Organizational Wellness

Who Qualifies for the Employee Retention Tax Credit?

Oct 27, 2022
Last Updated Jun 1, 2023

The Covid-19 pandemic has been rough for most people, but small businesses have had a particularly difficult time. Many businesses were forced to shut down or partially shut down to comply with state or federal mandates, which meant lost business. In fact, there’s evidence that small business revenue dropped 52%thanks to Covid-19. 

Lost business revenue hurts the company, yes. But it also hurts the employees. During Covid-19, payrolls dropped 54%, and literally anywhere from 3 to 31million people were unemployed at any given moment during the pandemic because their place of work had to shut down or shut down partially. These losses made employee retentiona pretty difficult goal. 

To combat these losses, the government created the Employee Retention Tax Credit. What is the tax credit? We’ll walk you through the details, who qualifies, and a few other key details you need to know to take advantage of the credit. 

What Is the Employee Retention Tax Credit?

The Employee Retention Tax Credit was introduced as part of the Coronavirus Aid, Relief, and Economic Security Act (CARES Act). The goal of the credit was for the government to subsidize small businesses in an effort to encourage the businesses to keep their employees on the payroll during shutdowns. Basically, because small businesses had to comply with pandemic regulations, they lost business and couldn’t pay to keep all of their employees. This tax credit provided small businesses with money to continue to pay their employees despite the lost business. It encouraged employers to keep paying their employees who couldn’t work at all because of the shutdowns.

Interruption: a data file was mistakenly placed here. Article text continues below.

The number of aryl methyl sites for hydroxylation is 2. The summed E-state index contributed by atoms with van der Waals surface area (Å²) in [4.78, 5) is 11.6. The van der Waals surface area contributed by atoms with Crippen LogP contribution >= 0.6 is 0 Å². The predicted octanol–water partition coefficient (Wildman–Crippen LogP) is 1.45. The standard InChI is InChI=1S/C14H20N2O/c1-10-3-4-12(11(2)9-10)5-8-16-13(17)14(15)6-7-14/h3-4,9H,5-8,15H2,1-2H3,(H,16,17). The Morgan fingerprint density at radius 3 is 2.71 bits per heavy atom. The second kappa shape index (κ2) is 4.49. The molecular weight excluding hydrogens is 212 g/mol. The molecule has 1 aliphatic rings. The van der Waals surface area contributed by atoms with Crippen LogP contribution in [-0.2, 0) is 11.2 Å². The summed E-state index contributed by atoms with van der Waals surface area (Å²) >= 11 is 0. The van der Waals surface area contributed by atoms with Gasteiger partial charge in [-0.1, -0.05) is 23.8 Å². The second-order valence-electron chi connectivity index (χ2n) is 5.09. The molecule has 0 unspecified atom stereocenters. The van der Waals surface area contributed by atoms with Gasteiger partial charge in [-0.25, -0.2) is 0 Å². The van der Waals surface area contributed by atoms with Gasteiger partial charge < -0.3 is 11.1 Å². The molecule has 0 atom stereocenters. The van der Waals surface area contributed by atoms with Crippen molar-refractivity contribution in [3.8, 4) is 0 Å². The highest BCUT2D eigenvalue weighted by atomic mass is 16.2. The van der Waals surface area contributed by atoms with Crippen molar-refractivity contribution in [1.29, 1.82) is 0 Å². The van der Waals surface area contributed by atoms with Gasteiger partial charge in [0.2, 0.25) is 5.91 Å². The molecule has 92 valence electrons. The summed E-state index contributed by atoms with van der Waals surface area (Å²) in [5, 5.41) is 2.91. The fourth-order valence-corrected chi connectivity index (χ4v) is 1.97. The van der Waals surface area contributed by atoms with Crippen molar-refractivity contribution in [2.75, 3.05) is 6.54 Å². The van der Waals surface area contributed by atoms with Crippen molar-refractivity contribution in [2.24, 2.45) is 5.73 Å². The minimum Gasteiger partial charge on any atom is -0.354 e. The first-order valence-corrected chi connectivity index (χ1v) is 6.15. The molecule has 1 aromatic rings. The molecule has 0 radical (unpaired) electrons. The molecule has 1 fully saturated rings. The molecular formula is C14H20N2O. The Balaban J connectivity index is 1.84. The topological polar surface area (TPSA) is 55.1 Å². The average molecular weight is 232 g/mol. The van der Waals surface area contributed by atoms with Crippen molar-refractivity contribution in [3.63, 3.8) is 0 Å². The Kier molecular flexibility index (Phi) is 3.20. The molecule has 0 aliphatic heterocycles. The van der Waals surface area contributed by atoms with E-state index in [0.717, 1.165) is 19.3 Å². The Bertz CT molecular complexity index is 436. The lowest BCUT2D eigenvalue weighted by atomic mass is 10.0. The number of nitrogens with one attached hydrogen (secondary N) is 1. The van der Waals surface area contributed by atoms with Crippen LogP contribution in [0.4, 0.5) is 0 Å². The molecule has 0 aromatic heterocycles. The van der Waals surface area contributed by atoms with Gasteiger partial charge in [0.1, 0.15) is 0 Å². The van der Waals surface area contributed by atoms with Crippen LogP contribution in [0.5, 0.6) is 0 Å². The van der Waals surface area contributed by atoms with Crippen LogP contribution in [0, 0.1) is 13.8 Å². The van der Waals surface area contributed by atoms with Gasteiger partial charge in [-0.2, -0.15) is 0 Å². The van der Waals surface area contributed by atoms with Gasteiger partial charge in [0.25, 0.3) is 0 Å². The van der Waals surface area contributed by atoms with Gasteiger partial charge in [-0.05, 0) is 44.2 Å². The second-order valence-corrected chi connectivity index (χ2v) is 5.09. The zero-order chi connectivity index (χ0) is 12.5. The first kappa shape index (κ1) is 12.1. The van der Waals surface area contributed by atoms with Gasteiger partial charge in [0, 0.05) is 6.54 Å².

When the Employee Retention Tax Credit was introduced, it covered 50% of qualifying employee wages with an upper limit of $10,000 per employee. It was updated in 2021 to allow $10,000 per employee per quarter instead of $10,000 for the entire fiscal year. In November 2021, President Biden removed the Employee Retention Tax Credit officially, and wages after September 30, 2021 don’t qualify. So this tax credit doesn’t technically exist anymore, but it can be claimed retroactively. More on that in a bit. 

What Employers Qualify for the Employee Retention Credit?

So who qualifies for this pretty sweet credit? Is it just any business that suffered in the pandemic? Not exactly. Let’s break it down by the qualification time periodsto get a better idea of who qualifies. 

March 13, 2020 Through Dec. 31, 2020

To qualify for the credit (and to qualify retroactively), there are two qualifications. You operated trade or business from March 13, 2020 through Dec. 31, 2020 and: 

  1. Were partially or fully suspended due to Covid-19 orders from a government authority
  2. Experienced a serious loss in gross receipts—50% less than in 2019 

This applies retroactively too. If you haven’t claimed the credit but met these qualifications in March through December 2020, you can still get the credit. 

Jan. 1, 2021 Through Sept. 30, 2021

To qualify for the credit in 2021, it was almost the same qualifications—with one key difference. You had to operate trade or business and: 

  1. Were partially or fully suspended due to Covid-19 orders from a government authority
  2. Experienced a serious loss in gross receipts—80% less than in 2019